I must clarify that this is outright falsehood. I care about the material circumstances of every single student and how he will manage in his material life in every respect.

    The Rebbe, my father-in-law, is the one who previously led and still leads the yeshiva and therefore, when speaking contrary to what was said at a farbrengen on Shabbos Mevarchim about the Rebbe’s approach, this is, G-d forbid, “second-guessing one’s teacher,” the Rebbe, my father-in-law!

    The Rebbe cared previously and cares now too about every little detail regarding every student.  The Rebbe is concerned for every student regarding a shidduch and about parnasa, and specifically an ample parnasa.  The Rebbe would say that the strength of the body is the strength of the soul, i.e. the body needs to be strong for the sake of the strength of the soul.  Nevertheless, the Rebbe demanded that the talmidim not think about plans for parnasa as long as they were in yeshiva.

    I hereby repeat and reiterate so there will be no room for error: of course I care how every student will manage materially, but we cannot forget the statement of the Sages that a person’s livelihood is designated on Rosh HaShana.  Parnasa is not what a person does himself but what Hashem gives him.  The nations of the world are under the dominion of nature, but with Jews, the manner of conduct is above nature.  Drawing down gashmius is through Torah.  Therefore, no benefit will accrue to the yeshiva students if while they are in yeshiva they will think about tachlis. On the contrary, when they completely devote themselves to Torah and the service of G-d, expansive parnasa will be drawn down to them when the time comes, without worries and concerns that confuse and interfere with the service of G-d.

    One of the motifs which the Rebbe encouraged throughout the years was to be a shliach and role model even in the workplace and to use one’s time there to be a good influence.  A good example of this is the mashpia, R’ Reuven Dunin, who operated a tractor in the digs of Haifa, and with his long beard was a role model to many.  The mashpia, R’ Mendel Futerfas, had a textile business when he left Russia.  The mashpia, R’ Berish Rosenberg, worked as a postal clerk in Lud.  The askan, R’ Shlomo Maidanchek, operated a train at night, and by day worked on the Rebbe’s matters.  The Rebbe did not allow him to support himself through his communal work.  The Rebbe told him to continue working as a train conductor.

    The reality over the decades has been that aside from those who went on shlichus or took various Torah related jobs, those who went out into the world, if they approached it properly, were able to find respectable jobs with prior studies or not, and they use their place of work to spread knowledge of G-d.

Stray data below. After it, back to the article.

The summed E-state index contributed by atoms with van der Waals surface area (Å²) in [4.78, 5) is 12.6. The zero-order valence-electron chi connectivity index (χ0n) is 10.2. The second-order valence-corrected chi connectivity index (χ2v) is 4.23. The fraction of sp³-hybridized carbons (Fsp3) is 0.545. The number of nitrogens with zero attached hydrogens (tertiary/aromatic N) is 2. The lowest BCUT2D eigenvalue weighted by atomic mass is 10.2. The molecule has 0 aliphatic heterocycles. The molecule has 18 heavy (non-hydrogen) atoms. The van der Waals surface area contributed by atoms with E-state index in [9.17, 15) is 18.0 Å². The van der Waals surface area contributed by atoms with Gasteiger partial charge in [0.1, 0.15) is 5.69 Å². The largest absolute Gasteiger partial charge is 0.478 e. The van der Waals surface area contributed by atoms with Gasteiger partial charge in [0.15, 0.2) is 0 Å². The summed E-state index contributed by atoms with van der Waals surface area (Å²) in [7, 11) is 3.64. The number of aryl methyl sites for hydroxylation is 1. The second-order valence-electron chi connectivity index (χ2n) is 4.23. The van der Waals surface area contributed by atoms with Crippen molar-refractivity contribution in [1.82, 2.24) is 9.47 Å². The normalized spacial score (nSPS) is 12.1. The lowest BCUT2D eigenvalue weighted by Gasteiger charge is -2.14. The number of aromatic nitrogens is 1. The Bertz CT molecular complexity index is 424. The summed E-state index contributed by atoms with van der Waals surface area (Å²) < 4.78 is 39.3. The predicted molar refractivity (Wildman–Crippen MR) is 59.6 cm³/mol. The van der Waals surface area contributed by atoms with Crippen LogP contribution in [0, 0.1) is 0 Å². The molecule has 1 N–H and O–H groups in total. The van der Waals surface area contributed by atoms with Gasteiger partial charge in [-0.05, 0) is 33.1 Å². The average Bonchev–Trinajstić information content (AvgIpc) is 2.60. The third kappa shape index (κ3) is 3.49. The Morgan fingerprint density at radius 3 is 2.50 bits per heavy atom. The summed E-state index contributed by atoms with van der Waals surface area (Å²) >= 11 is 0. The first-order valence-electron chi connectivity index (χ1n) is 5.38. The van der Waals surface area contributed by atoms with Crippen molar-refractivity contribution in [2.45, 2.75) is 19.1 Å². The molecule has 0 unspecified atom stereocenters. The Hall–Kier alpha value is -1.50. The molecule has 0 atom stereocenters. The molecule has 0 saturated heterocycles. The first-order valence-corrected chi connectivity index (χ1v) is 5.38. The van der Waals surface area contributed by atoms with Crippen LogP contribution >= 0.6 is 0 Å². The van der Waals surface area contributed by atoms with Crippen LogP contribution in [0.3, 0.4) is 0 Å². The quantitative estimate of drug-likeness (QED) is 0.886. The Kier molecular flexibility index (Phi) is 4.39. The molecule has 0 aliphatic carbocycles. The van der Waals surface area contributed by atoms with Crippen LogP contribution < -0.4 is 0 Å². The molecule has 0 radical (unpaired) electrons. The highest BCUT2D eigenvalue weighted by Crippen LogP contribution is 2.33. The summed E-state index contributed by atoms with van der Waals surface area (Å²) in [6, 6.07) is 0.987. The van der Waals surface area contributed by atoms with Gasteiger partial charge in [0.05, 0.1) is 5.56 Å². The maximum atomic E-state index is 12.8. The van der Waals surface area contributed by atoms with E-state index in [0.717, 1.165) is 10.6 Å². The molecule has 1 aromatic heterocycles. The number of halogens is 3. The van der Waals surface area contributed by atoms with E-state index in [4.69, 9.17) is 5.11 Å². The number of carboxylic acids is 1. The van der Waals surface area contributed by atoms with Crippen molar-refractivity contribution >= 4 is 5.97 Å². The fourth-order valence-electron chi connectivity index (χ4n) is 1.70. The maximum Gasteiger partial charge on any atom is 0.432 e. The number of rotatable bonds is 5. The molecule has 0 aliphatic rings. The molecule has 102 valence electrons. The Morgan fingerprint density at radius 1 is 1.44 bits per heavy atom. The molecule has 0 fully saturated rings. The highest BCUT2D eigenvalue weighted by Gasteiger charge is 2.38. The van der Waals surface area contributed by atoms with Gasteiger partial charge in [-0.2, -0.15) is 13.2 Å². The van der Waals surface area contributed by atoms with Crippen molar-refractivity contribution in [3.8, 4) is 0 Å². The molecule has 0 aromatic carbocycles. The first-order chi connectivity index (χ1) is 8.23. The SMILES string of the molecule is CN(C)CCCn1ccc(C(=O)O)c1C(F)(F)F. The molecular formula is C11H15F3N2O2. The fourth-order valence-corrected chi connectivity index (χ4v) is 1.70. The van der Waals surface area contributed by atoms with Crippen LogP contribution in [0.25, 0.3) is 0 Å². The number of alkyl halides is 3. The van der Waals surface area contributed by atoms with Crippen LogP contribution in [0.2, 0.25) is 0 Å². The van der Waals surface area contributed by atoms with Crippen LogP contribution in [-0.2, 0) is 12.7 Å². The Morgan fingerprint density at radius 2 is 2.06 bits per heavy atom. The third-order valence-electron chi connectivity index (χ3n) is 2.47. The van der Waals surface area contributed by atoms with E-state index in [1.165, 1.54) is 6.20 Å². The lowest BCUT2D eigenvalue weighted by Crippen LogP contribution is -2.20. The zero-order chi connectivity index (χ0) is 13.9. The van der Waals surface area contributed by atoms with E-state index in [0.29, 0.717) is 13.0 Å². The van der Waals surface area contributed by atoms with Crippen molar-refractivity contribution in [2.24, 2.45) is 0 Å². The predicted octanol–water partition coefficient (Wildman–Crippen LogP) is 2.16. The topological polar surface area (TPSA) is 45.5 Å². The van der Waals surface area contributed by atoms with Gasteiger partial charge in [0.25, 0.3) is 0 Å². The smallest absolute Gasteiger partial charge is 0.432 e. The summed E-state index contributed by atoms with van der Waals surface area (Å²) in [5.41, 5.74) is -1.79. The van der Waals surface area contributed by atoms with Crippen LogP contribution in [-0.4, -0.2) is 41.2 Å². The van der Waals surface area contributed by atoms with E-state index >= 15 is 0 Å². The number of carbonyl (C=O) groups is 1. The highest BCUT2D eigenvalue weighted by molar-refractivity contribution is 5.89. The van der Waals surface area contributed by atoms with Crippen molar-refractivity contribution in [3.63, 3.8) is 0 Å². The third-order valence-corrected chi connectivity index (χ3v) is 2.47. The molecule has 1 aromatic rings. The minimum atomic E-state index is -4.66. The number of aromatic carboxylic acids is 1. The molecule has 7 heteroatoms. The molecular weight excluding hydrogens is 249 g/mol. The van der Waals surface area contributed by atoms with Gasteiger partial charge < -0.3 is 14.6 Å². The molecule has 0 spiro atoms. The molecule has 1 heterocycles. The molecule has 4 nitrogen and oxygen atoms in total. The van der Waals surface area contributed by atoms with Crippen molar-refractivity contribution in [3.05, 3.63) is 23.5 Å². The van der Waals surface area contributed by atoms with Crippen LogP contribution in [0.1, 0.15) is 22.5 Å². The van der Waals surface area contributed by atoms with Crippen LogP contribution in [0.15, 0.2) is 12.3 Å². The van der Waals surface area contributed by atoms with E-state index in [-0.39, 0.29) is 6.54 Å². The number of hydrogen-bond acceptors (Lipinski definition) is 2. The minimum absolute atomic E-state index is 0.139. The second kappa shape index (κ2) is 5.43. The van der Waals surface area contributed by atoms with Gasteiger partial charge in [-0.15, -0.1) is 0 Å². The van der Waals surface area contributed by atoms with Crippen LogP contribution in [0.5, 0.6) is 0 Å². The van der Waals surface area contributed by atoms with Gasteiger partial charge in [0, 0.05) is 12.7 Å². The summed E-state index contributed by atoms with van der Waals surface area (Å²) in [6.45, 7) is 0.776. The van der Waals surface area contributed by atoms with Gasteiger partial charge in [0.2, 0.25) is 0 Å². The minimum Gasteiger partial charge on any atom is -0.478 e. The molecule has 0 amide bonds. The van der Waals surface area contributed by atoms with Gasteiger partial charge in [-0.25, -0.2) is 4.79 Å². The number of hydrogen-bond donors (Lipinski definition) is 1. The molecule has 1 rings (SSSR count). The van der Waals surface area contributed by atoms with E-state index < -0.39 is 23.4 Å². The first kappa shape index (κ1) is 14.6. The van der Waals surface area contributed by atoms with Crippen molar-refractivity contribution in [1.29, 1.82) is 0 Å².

Yanky Osher is a sales rep who says: “Although I sent my resume to various places, I got this job through knowing someone who works in the company.  The salary is minimum wage plus commissions.  What I make depends on my effort and of course, on G-d’s blessing.

    “I definitely consider my workplace as a place of shlichus.  I have my own work station where I take customers and behind me is a big picture of the Rebbe.  When I bring customers to my work station, they will often talk about Moshiach even before I open my mouth.  A Chassidic appearance speaks for itself and therefore, the topics of conversation are directed towards holy matters.”

    Yosef Hillel works in the field of law.  “After I learned for smicha at Heichal Shlomo, and consulting with my mashpia, I began studying law at a frum campus in Kiryat Ono.  At first it was hard for us to manage financially with school and work.  We had some family support but then I got scholarships and we were able to breathe a bit easier.  I held on until I got my degree.

    “At first I considered chinuch, but I came to the conclusion that I am not suited to it and therefore, I am not allowed to work at it.”

    Yosef is interning at a courthouse in Beer Sheva for a local female judge and has not encountered anything that clashes with Jewish or Chassidish living.  On the contrary, he thinks that everyone can turn his workplace into a place of shlichus:

    “A person needs to work with the talents that Hashem gave him.  When a religious person works in an irreligious place, he automatically becomes the person people turn to with questions about Judaism.  We grew up valuing shlichus and we need to preserve this value even when we are not official shluchim.”

    Tzvika Neiman works in computers for the Court Administration of the Ministry of Justice where he has been working for seven years.  He has also started his own business but, upon his mashpia’s advice, did not leave his job.  “The job at the courthouse involves shlichus work on the scale of an average Chabad House.  I can’t leave it even though my business needs more of my time.

    “I work in a Leftist, irreligious atmosphere.  These are people who have no mezuzos at home and who eat chametz on Pesach, r”l.  Now they stand on line to put on t’fillin and complain if I don’t come.  Many of them write to the Rebbe and are amazed by the answers they open to.”

    Tzvika says that at one of the farbrengens he arranged at work, one of the participants gave him a dollar he had received from the Rebbe.  He attributes the child he and his wife had after nine years to it.  “I was the beneficiary of that story.”